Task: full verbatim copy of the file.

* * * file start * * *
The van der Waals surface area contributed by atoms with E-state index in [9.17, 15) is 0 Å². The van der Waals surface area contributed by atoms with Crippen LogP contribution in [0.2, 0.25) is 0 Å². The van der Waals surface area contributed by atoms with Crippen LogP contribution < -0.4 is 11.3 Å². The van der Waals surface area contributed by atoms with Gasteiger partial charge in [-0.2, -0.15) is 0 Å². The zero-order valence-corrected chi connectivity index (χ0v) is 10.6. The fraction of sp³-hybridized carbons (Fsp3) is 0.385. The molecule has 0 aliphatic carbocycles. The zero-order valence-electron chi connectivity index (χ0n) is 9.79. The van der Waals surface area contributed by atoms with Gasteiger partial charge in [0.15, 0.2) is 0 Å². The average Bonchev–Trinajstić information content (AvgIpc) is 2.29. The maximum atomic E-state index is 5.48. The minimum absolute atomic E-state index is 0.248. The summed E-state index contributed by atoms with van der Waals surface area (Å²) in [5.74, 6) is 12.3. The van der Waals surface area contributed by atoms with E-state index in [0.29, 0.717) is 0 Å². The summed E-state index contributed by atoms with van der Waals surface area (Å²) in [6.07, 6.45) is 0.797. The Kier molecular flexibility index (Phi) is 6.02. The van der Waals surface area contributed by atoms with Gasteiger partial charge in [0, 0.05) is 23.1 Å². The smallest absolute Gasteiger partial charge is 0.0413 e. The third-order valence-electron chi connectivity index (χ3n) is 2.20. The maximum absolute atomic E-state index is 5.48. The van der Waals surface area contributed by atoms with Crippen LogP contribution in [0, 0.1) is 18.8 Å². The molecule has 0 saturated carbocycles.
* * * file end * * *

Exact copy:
The van der Waals surface area contributed by atoms with E-state index in [9.17, 15) is 0 Å². The van der Waals surface area contributed by atoms with Crippen LogP contribution in [0.2, 0.25) is 0 Å². The van der Waals surface area contributed by atoms with Crippen LogP contribution < -0.4 is 11.3 Å². The van der Waals surface area contributed by atoms with Gasteiger partial charge in [-0.2, -0.15) is 0 Å². The zero-order valence-corrected chi connectivity index (χ0v) is 10.6. The fraction of sp³-hybridized carbons (Fsp3) is 0.385. The molecule has 0 aliphatic carbocycles. The zero-order valence-electron chi connectivity index (χ0n) is 9.79. The van der Waals surface area contributed by atoms with Gasteiger partial charge in [0.15, 0.2) is 0 Å². The average Bonchev–Trinajstić information content (AvgIpc) is 2.29. The maximum atomic E-state index is 5.48. The minimum absolute atomic E-state index is 0.248. The summed E-state index contributed by atoms with van der Waals surface area (Å²) in [5.74, 6) is 12.3. The van der Waals surface area contributed by atoms with E-state index in [0.29, 0.717) is 0 Å². The summed E-state index contributed by atoms with van der Waals surface area (Å²) in [6.07, 6.45) is 0.797. The Kier molecular flexibility index (Phi) is 6.02. The van der Waals surface area contributed by atoms with Gasteiger partial charge in [0, 0.05) is 23.1 Å². The smallest absolute Gasteiger partial charge is 0.0413 e. The third-order valence-electron chi connectivity index (χ3n) is 2.20. The maximum absolute atomic E-state index is 5.48. The van der Waals surface area contributed by atoms with Crippen LogP contribution in [0, 0.1) is 18.8 Å². The molecule has 0 saturated carbocycles.